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Sylvia Poll

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SPORTS
September 4, 1988 | TRACY DODDS, Times Staff Writer
Since coming out of nowhere to stun the world--or at least the Western Hemisphere--with her eight-medal performance in the Pan American Games at Indianapolis last summer, Sylvia Poll has virtually gone back into hiding in Costa Rica. Not in back alleys or secluded villas. She was actually paraded through the streets in the frenzy of celebrations when she and her teammates made their triumphant return to the little country last August. They were invited to be guests of the president.
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SPORTS
September 4, 1988 | TRACY DODDS, Times Staff Writer
Since coming out of nowhere to stun the world--or at least the Western Hemisphere--with her eight-medal performance in the Pan American Games at Indianapolis last summer, Sylvia Poll has virtually gone back into hiding in Costa Rica. Not in back alleys or secluded villas. She was actually paraded through the streets in the frenzy of celebrations when she and her teammates made their triumphant return to the little country last August. They were invited to be guests of the president.
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SPORTS
August 16, 1987 | TRACY DODDS, Times Staff Writer
Into the workaday world of heat sheets and split times and personal bests and routine American victories and not-too-impressive Pan American Games records has, thankfully, stepped a great big bundle of surprises named Sylvia Poll. Surprise! That 6-foot 2-inch (maybe 6-4?) blonde who looks like a Swedish basketball player is actually a Costa Rican swimmer. Surprise! A year ago, her best finish at the Goodwill Games in Moscow was a sixth in the 200-meter freestyle.
SPORTS
August 16, 1987 | TRACY DODDS, Times Staff Writer
Into the workaday world of heat sheets and split times and personal bests and routine American victories and not-too-impressive Pan American Games records has, thankfully, stepped a great big bundle of surprises named Sylvia Poll. Surprise! That 6-foot 2-inch (maybe 6-4?) blonde who looks like a Swedish basketball player is actually a Costa Rican swimmer. Surprise! A year ago, her best finish at the Goodwill Games in Moscow was a sixth in the 200-meter freestyle.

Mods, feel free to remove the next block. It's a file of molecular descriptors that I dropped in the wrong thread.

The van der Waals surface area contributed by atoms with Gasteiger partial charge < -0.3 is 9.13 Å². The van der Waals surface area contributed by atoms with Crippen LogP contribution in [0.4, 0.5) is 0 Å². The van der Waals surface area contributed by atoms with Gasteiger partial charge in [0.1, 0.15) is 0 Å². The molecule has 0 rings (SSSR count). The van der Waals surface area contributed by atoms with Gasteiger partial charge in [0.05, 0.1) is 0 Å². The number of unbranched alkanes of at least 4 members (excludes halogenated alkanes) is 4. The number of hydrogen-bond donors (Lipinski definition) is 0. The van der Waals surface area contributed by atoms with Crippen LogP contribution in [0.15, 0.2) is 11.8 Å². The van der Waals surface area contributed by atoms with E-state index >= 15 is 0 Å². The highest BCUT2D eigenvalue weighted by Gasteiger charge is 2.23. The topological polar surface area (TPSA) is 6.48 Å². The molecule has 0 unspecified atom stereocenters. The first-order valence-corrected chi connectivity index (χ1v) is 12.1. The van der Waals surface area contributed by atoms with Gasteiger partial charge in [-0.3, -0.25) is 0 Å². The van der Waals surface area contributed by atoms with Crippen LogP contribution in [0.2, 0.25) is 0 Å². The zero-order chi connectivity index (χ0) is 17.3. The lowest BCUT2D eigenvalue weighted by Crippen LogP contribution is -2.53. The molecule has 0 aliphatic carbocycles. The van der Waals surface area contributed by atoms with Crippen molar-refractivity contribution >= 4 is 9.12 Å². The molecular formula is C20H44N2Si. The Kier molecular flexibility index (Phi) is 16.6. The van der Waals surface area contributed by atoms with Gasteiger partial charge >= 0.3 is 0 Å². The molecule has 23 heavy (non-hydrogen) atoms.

SPORTS
June 23, 1991 | THERESA MUNOZ, TIMES STAFF WRITER
Crissy Ahmann-Leighton shook off what she described a "horrible" day to post back-to-back victories Saturday in the 100-meter butterfly and 50 freestyle at the Chrysler Swim Meet of Champions in Mission Viejo. Ahmann-Leighton was so "horrible" Friday that she did not qualify for the finals of the 100 freestyle, and her 200 butterfly swim left her back in the pack at 36th place. "I was glad I was able to keep my head on," said the 22-year-old from Hillebrand Swim Team in Tucson.
SPORTS
June 15, 1989 | Tracy Dodds
Janet Evans, who took very little time off after the Olympics in Seoul last September before getting back into her incredible training regimen, somehow managed to train, handle a crush of requests for appearances, parades and award dinners and still compete for Placentia's El Dorado High School and her Fullerton Aquatics Sports Team, knocking off distance swim records all along the way. She's tough over the long haul. Today, just one day after her high school graduation ceremonies, Evans is opening her long-course season in the Swim Meet of Champions at Mission Viejo.
SPORTS
August 15, 1991
The American women's team epee victory over the Cubans at the Pan American Games was "sweet, very sweet," team captain Carl Borack said. Fencing official George Kolombatovich, coach at Columbia University, called it "age and treachery over youth and inexperience." The team was led by Margo Miller of Santa Monica, Donna Stone of Belleville, N.J., Cathy McClellan of Marblehead, Mass., Laurel Clark Skillman of San Francisco and Elaine Cheris of Denver.
SPORTS
September 19, 1988 | TRACY DODDS, Times Staff Writer
Janet Evans, a petite 17-year-old who carried the burden of some very great expectations with her to South Korea, began her heavy-medal quest Monday afternoon at the Olympic Indoor Swimming Pool with a splash. Evans, from Placentia, arrived here as the favorite to win three gold medals and she gave the United States its first taste of gold, lowering her own American record in winning the 400-meter individual medley.
NEWS
September 14, 1988 | RANDY HARVEY, Times Staff Writer
Soviet television has 28 correspondents here for the Summer Olympics, which is more than twice as many as it had in Washington for the Ronald Reagan-Mikhail Gorbachev summit. As popular as Gorbachev is at home, Sergei Bubka is more so. Although the Soviet media is now permitted to report bad news, they will be hard-pressed to find it in Seoul. The Soviet Union is expected to win more gold medals than any other country, perhaps as many as 50.
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